When I took over as chairman of Metricstream, the company was building great software, but I started asking some tough questions around this notion of “360 degree needs” of the customer? Are we addressing the whole need or are we fulfilling only a part ofit? Winning product strategies almost always delivers on the “whole” experience. Learning from the Starbucks example, Starbucks delivers: 1) Great coffee, 2) A meeting place, 3) An experience to engage with the Barista, 4) Experience the Aroma, 5) Get the warm feeling of a neighborhood store, etc. The entire “Consumer experience” is what differentiates Starbucks from the rest and that is the core of their winning product strategy. So, as the Chairman of Metricstream, our “software only” focus bothered me, because in the business of compliance, governance, and risk management, customers need software tools to manage government regulations, but they also need a way to understand what these regulations mean in the first place. After much deliberation and strategic thinking, we launched a web 2.0 portal called www.complianceonline.com, which fundamentally completed the “360 degree” value to our customers, by offering them rich community and content experience, while delivering great software. Yes, we still sell software, but we also deliver great community, content, and participation by the compliance professionals in the regulatory process. Not much different from Starbucks. Yes, Starbuck sells great coffee. But, what makes them special is the total consumer experience - the great Starbucks local community, the aroma, the engagement with the barista, and so on.

Great products, great brands
No matter how small you are as an enterprise, it is never too early to think about how you build your brand with your stakeholders. I am not talking about spending big bucks on brand marketing. I only allude to how one goes about creating a “special brand” within one’s market segment. Who Where? (one of my early entrepreneurial ventures) grew to be the #12 most recognized web site and brand on the Internet, with very little marketing spend. We were able to do it because branding was fully integrated with our overall product strategy. We built products that helped us distinguish our brand and presence in the market, while delivering the customers’ needs. Many technologists and developers ignore the role of integrated branding within their products. This goes beyond logos and mass media communications. How do you let consumers spread the word about you through viral marketing effects? How do you engage all the stakeholders, the long tail of stakeholders who rely upon you to make their livelihood? Good product strategists pay proactive attention to these issues.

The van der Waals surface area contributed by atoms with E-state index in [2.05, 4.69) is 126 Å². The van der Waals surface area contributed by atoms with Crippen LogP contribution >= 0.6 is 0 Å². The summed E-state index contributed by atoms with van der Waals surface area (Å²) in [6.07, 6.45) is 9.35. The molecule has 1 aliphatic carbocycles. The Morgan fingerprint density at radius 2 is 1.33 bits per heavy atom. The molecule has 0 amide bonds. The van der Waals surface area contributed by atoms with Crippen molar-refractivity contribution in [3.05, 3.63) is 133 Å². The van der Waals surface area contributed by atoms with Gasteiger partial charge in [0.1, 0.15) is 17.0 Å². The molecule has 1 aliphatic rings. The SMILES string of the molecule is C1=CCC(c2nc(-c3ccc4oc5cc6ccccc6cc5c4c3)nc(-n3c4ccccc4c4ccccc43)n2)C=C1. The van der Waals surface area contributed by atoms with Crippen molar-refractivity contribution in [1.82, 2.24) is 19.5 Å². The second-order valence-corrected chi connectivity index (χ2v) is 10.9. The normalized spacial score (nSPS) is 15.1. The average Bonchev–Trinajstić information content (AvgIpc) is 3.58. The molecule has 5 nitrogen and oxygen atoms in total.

Let me quote Howard Schultz again in the same email quoted earlier...”I (Howard Schultz) have said for 20 years that our success is not an entitlement and now it’s proving to be a reality. Let’s be smarter about how we are spending our time, money and resources. Let’s get back to the core. Push for innovation and do the things necessary to once again differentiate Starbucks from all others. We source and buy the highest quality coffee. We have built the most trusted brand in coffee in the world, and we have an enormous responsibility to both the people who have come before us and the 150,000 partners and their families who are relying on our stewardship.”

Strength of Starbucks brand within this long tail of 150,000 partners and suppliers is one of the secret causes behind their meteoric success. Successful products are designed to build successful ecosystems which in turn establish the brand of the product.

As I conclude, I want the siliconIndia community to take charge in transforming India from a pure services based economy to an IP (Intellectual property) based, product based economy. I want the world to know us for creation of some of the biggest product brands. Would Airtel, TCS, Apollo Hospitals, and Ranbaxy migrate to become great product brands or could it be one of the smaller VC backed or bootstrapped companies like Metricstream or SiliconIndia.com to take the lead and become global brands. Only time will tell.